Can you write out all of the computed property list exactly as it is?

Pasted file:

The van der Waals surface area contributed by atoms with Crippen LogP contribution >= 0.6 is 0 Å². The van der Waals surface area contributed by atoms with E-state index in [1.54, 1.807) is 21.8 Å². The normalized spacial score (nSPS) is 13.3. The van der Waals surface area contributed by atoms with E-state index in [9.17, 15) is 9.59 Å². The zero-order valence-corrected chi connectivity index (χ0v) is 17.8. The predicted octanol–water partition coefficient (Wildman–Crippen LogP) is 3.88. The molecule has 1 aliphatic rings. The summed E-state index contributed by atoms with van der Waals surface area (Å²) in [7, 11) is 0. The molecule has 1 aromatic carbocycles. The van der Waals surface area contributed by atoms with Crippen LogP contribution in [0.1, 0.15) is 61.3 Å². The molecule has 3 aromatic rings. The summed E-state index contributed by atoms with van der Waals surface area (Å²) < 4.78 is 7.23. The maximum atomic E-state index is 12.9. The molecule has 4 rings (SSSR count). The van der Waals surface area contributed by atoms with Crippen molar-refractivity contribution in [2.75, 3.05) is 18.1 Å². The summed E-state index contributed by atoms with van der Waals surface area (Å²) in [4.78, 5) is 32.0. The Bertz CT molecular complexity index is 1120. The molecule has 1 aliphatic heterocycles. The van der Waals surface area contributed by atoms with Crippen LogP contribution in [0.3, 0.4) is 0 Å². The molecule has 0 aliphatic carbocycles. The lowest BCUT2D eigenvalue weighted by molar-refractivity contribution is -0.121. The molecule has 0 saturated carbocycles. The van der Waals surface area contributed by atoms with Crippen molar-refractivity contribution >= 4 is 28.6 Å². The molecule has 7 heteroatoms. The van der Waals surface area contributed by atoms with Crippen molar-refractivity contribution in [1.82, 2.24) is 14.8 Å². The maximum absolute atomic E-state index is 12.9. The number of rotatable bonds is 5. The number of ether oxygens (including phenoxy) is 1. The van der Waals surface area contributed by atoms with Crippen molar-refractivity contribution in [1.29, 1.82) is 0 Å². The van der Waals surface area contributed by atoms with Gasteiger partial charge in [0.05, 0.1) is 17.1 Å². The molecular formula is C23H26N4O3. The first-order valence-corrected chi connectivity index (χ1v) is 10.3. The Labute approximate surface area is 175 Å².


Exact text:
The van der Waals surface area contributed by atoms with Crippen LogP contribution >= 0.6 is 0 Å². The van der Waals surface area contributed by atoms with E-state index in [1.54, 1.807) is 21.8 Å². The normalized spacial score (nSPS) is 13.3. The van der Waals surface area contributed by atoms with E-state index in [9.17, 15) is 9.59 Å². The zero-order valence-corrected chi connectivity index (χ0v) is 17.8. The predicted octanol–water partition coefficient (Wildman–Crippen LogP) is 3.88. The molecule has 1 aliphatic rings. The summed E-state index contributed by atoms with van der Waals surface area (Å²) in [7, 11) is 0. The molecule has 1 aromatic carbocycles. The van der Waals surface area contributed by atoms with Crippen LogP contribution in [0.1, 0.15) is 61.3 Å². The molecule has 3 aromatic rings. The summed E-state index contributed by atoms with van der Waals surface area (Å²) < 4.78 is 7.23. The maximum atomic E-state index is 12.9. The molecule has 4 rings (SSSR count). The van der Waals surface area contributed by atoms with Crippen molar-refractivity contribution in [2.75, 3.05) is 18.1 Å². The summed E-state index contributed by atoms with van der Waals surface area (Å²) in [4.78, 5) is 32.0. The Bertz CT molecular complexity index is 1120. The molecule has 1 aliphatic heterocycles. The van der Waals surface area contributed by atoms with Crippen LogP contribution in [0.3, 0.4) is 0 Å². The molecule has 0 aliphatic carbocycles. The lowest BCUT2D eigenvalue weighted by molar-refractivity contribution is -0.121. The molecule has 0 saturated carbocycles. The van der Waals surface area contributed by atoms with Crippen molar-refractivity contribution >= 4 is 28.6 Å². The molecule has 7 heteroatoms. The van der Waals surface area contributed by atoms with Crippen molar-refractivity contribution in [1.82, 2.24) is 14.8 Å². The maximum absolute atomic E-state index is 12.9. The number of rotatable bonds is 5. The number of ether oxygens (including phenoxy) is 1. The van der Waals surface area contributed by atoms with Crippen molar-refractivity contribution in [1.29, 1.82) is 0 Å². The van der Waals surface area contributed by atoms with Gasteiger partial charge in [0.05, 0.1) is 17.1 Å². The molecular formula is C23H26N4O3. The first-order valence-corrected chi connectivity index (χ1v) is 10.3. The Labute approximate surface area is 175 Å².